The thylacine, also known as the Tasmanian Tiger, has been in the news again with the re-emergence of a preserved pelt.
This pelt was purchased in Whanganui in 1923, and has recently resurfaced in the Kahutara taxidermy gallery near Martinborough.
It is very exciting news as samples of the extinct creature are increasingly rare, and every new specimen uncovered from public and private collections provides further opportunity for research.
The name Thylacinus cynocephalus translates as "pouched dog with a wolf head". It resembled a large dog, and both the males and females had pouches. The thylacine's pouch faced towards the back of the body, but only the female pouches were home to the pups.
Despite its common and scientific names ('tiger' refers to its stripes), the thylacine's closest living relative is the Tasmanian devil, another marsupial.
Both thylacines and Tasmanian devils once roamed the Australian mainland, but by the time Europeans arrived in 1803, they were only found on the island of Tasmania.
It is estimated there were 5000 thylacines on Tasmania when Europeans arrived, but they did not last long. Their natural habitat was cleared for farms.
Their favourite prey, the wallaby, was hunted by humans and the thylacines themselves were hunted by, and faced competition from, introduced wild dogs.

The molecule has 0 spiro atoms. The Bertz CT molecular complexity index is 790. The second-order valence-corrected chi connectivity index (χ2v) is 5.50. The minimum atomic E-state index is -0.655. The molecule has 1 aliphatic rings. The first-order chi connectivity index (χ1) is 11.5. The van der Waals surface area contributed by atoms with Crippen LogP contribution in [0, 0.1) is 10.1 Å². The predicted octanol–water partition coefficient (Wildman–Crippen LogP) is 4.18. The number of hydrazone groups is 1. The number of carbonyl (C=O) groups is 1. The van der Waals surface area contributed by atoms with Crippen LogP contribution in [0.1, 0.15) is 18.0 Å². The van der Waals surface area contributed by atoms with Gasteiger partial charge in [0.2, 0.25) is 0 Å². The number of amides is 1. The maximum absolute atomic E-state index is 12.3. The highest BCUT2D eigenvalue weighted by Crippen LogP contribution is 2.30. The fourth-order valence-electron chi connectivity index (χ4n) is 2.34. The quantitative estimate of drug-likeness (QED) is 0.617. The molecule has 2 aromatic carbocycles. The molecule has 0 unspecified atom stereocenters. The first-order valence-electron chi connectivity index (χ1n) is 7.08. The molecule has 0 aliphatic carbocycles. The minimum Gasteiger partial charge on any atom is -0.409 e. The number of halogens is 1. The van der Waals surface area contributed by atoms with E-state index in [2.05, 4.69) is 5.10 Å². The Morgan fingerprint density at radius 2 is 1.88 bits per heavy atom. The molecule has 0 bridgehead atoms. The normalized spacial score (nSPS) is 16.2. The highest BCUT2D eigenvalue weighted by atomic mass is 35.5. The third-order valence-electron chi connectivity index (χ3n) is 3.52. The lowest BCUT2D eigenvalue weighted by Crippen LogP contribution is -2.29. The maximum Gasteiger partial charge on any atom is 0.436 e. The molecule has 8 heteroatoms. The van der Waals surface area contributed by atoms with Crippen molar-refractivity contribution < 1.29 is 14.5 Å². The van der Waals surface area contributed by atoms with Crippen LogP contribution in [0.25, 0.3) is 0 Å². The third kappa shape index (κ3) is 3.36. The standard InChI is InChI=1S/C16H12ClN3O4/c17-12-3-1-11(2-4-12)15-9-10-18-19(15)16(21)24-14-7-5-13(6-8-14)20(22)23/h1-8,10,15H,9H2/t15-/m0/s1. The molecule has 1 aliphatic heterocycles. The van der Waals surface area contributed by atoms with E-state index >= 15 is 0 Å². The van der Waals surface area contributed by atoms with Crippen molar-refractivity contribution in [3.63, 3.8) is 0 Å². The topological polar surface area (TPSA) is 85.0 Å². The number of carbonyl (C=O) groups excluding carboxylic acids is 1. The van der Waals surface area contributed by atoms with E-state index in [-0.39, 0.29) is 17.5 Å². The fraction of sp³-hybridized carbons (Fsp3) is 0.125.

By far the biggest threat was hunting mandated by the Australian government.
Thylacines were blamed for attacks on sheep and chickens, despite evidence pointing to wild dogs and poor stock management.
Hunters were offered a bounty of £1 for an adult carcass and 10 shillings for a juvenile.
Between 1830 and 1920 it is estimated more than 3500 thylacines were shot.
Zoological communities became concerned by the decimated population and called for protection of the species, which was finally granted in July 1936.
By then, they had not been seen outside of zoos for years. Benjamin, the last known living thylacine, died of exposure in a Tasmanian zoo on September 7, 1936, just two months later. Although extinction was not confirmed until the 1980s, this is one of the few times we can pinpoint the exact date a species became extinct.
Studies on the remaining specimens have continued and have recently shown that a thylacine's jaw, despite its size, was too weak to hunt anything larger than a possum. Investigation into the teeth have indicated the thylacine only ate meat, not bone, unlike wild dogs.
To this day, many people still claim to see the semi-nocturnal creatures roaming the bush. The Bulletin magazine has even offered a $1.25 million reward for proof of existence.
The Thylacine Awareness Group on Facebook has over 3000 members. Group co-ordinator Neil Waters encourages members to share their stories and invites enthusiasts to send him samples for testing for Tasmanian tiger origin.
He has received many samples of suspected thylacine faeces, but to date, none of them have proved to come from the extinct creature.
•Sandi Black is the archivist at Whanganui Regional Museum.